foreordain

[ fawr-awr-deyn, fohr- ]
/ ˌfɔr ɔrˈdeɪn, ˌfoʊr- /

verb (used with object)

to ordain or appoint beforehand.
to predestine; predetermine.

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Origin of foreordain

First recorded in 1400–50, foreordain is from the late Middle English word forordeinen. See fore-, ordain

OTHER WORDS FROM foreordain

fore·or·dain·ment, noun
Dictionary.com Unabridged Based on the Random House Unabridged Dictionary, © Random House, Inc. 2020

Example sentences from the Web for foreordain

  • Even that "in it to win it" slogan had a strong odor of arrogance about it, as if it was atempting to foreordain an outcome.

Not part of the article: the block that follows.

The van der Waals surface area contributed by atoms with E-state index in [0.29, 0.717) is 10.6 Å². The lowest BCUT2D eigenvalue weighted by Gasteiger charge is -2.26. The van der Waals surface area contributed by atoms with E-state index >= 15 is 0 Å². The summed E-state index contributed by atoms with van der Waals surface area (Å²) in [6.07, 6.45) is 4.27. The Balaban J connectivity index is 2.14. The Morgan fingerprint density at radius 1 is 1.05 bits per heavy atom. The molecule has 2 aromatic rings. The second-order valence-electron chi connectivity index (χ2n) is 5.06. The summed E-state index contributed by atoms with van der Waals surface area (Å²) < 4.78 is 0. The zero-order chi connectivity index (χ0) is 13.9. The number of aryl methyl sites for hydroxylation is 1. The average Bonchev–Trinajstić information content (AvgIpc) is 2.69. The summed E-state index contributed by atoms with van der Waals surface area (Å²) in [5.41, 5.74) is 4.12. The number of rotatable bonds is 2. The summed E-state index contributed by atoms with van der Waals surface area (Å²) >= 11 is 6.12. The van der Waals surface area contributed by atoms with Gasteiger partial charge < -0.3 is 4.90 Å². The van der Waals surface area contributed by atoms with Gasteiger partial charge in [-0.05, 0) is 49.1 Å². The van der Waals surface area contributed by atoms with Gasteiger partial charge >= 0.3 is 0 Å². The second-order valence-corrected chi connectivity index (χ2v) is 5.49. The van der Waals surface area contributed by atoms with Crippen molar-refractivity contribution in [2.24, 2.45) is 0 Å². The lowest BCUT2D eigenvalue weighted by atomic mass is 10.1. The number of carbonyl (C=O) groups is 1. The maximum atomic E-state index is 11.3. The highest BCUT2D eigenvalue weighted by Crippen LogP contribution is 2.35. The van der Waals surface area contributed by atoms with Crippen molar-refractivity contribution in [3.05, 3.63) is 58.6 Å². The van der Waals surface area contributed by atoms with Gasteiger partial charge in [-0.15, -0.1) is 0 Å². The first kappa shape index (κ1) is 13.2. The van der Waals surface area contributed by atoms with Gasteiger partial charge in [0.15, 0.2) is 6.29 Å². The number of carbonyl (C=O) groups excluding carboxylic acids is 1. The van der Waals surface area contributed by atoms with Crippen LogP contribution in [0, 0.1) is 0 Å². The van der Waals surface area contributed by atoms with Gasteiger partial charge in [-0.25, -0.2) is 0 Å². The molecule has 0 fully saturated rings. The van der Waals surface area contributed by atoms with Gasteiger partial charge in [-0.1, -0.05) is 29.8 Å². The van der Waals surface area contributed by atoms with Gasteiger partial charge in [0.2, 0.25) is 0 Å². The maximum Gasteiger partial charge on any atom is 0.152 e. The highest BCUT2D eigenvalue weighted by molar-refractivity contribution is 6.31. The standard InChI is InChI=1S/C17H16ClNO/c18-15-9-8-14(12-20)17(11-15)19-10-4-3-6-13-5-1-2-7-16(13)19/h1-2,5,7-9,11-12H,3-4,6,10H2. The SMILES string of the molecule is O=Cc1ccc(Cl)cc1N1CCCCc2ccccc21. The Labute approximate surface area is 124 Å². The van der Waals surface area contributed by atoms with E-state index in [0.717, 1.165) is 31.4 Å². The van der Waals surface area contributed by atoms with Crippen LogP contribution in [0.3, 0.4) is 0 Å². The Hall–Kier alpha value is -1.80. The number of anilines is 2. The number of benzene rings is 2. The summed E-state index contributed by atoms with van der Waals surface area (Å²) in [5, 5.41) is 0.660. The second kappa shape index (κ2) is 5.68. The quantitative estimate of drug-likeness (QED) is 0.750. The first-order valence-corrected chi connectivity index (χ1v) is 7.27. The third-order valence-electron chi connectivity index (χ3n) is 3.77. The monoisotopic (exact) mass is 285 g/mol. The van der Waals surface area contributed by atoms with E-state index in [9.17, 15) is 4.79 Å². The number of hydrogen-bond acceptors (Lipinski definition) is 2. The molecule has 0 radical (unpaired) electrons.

Hillary, 16 Years After|Michael Tomasky|October 28, 2013|DAILY BEAST

British Dictionary definitions for foreordain

foreordain
/ (ˌfɔːrɔːˈdeɪn) /

verb

(tr; may take a clause as object) to determine (events, results, etc) in the future

Derived forms of foreordain

foreordainment or foreordination (ˌfɔːrɔːdɪˈneɪʃən), noun
Collins English Dictionary - Complete & Unabridged 2012 Digital Edition © William Collins Sons & Co. Ltd. 1979, 1986 © HarperCollins Publishers 1998, 2000, 2003, 2005, 2006, 2007, 2009, 2012